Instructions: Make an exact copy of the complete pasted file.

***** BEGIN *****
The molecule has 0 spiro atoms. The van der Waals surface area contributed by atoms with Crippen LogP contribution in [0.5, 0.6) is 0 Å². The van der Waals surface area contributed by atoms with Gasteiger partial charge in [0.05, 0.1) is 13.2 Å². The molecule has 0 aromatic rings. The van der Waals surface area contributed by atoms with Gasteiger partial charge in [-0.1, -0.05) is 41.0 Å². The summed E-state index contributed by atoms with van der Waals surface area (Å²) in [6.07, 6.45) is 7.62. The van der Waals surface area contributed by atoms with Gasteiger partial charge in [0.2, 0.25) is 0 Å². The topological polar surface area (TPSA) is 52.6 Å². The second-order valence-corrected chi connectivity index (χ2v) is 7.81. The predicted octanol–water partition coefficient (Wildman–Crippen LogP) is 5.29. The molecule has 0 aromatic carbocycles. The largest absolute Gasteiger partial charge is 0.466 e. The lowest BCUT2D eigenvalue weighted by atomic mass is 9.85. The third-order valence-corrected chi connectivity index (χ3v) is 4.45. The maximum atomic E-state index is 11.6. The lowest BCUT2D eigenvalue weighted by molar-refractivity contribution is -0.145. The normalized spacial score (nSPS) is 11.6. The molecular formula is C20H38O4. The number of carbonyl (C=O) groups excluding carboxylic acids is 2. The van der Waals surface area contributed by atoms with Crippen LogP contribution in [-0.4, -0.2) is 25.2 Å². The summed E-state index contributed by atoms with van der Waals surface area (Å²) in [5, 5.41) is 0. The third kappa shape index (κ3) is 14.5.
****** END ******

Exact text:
The molecule has 0 spiro atoms. The van der Waals surface area contributed by atoms with Crippen LogP contribution in [0.5, 0.6) is 0 Å². The van der Waals surface area contributed by atoms with Gasteiger partial charge in [0.05, 0.1) is 13.2 Å². The molecule has 0 aromatic rings. The van der Waals surface area contributed by atoms with Gasteiger partial charge in [-0.1, -0.05) is 41.0 Å². The summed E-state index contributed by atoms with van der Waals surface area (Å²) in [6.07, 6.45) is 7.62. The van der Waals surface area contributed by atoms with Gasteiger partial charge in [0.2, 0.25) is 0 Å². The topological polar surface area (TPSA) is 52.6 Å². The second-order valence-corrected chi connectivity index (χ2v) is 7.81. The predicted octanol–water partition coefficient (Wildman–Crippen LogP) is 5.29. The molecule has 0 aromatic carbocycles. The largest absolute Gasteiger partial charge is 0.466 e. The lowest BCUT2D eigenvalue weighted by atomic mass is 9.85. The third-order valence-corrected chi connectivity index (χ3v) is 4.45. The maximum atomic E-state index is 11.6. The lowest BCUT2D eigenvalue weighted by molar-refractivity contribution is -0.145. The normalized spacial score (nSPS) is 11.6. The molecular formula is C20H38O4. The number of carbonyl (C=O) groups excluding carboxylic acids is 2. The van der Waals surface area contributed by atoms with Crippen LogP contribution in [-0.4, -0.2) is 25.2 Å². The summed E-state index contributed by atoms with van der Waals surface area (Å²) in [5, 5.41) is 0. The third kappa shape index (κ3) is 14.5.